You may be thinking maps into a cogroup object should form a cogroup the way maps into a group object form a group. This isn't quite true; the "correct" analog is that maps out of a cogroup object form a group.
More precisely, if G is an object in a category and D is its group object diagram, then applying the functor Hom(X,-) to D yields a group object diagram making Hom(X,G) into a group. Essential here is the fact that Hom(X,-) preserves products (in fact all limits); it does not generally preserve coproducts, which is why in general one would not expect Hom(X,S) to inherit a cogroup structure from a cogroup structure on S. Hopefully this addresses your ponderings about the possibility of "cohomotopy groups".
The dual statement is true for cogroups: if S is a cogroup, applying Hom(_,XHom(-,X) to its cogroup diagram yields a diagram defining a group structure on Hom(S,X). Here, dually, it's essential that Hom(X,-Hom(-,X) turns coproducts into products (in fact all colimits into corresponding limits); it does not generally turn products in coproducts.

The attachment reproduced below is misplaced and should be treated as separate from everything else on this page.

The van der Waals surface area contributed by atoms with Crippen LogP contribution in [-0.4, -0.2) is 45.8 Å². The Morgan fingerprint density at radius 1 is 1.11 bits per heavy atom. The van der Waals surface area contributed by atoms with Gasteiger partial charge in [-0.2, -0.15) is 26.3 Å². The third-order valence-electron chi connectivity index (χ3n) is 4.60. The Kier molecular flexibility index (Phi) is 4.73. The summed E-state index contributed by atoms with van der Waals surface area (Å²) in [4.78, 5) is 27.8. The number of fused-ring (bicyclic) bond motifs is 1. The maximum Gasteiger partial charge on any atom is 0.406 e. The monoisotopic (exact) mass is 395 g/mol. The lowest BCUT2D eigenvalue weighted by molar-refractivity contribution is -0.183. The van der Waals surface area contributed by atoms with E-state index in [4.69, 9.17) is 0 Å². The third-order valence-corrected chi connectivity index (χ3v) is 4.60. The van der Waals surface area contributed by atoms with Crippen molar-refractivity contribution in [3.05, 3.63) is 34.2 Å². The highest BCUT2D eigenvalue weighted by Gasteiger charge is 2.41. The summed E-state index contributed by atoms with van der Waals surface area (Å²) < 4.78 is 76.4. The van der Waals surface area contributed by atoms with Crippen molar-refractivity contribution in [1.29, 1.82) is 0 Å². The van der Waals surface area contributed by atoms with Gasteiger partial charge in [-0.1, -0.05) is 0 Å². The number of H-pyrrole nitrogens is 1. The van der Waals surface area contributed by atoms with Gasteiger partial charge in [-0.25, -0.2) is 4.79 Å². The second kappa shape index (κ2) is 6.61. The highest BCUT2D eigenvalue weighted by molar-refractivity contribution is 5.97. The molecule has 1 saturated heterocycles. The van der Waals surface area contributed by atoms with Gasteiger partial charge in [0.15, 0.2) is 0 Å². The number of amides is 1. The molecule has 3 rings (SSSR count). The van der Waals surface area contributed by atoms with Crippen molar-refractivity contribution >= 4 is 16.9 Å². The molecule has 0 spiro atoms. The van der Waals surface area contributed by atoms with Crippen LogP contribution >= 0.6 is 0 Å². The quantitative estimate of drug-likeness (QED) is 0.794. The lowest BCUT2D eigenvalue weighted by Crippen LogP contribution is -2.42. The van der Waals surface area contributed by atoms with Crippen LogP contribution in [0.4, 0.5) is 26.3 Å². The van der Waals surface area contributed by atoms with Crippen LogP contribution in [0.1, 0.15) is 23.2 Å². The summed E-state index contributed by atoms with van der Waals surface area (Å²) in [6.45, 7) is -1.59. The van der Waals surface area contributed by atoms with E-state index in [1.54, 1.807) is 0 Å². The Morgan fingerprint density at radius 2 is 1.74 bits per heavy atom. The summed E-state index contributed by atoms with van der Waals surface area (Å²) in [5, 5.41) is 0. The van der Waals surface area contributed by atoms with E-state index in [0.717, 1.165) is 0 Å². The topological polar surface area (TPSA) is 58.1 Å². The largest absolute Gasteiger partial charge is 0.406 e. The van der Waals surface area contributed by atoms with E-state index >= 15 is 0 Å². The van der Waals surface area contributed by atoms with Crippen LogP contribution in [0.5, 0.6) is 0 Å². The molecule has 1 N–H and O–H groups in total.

This makes precise the relationship of the cogroup structure on the spheres to homotopy groups: if you work through the example of Sn and see how its cogroup structure makes get on Hom(Sn,,X) into a group after applying Hom(-,X), I'm pretty sure it will coincide with you'll get exactly the nth homotopy group of X :)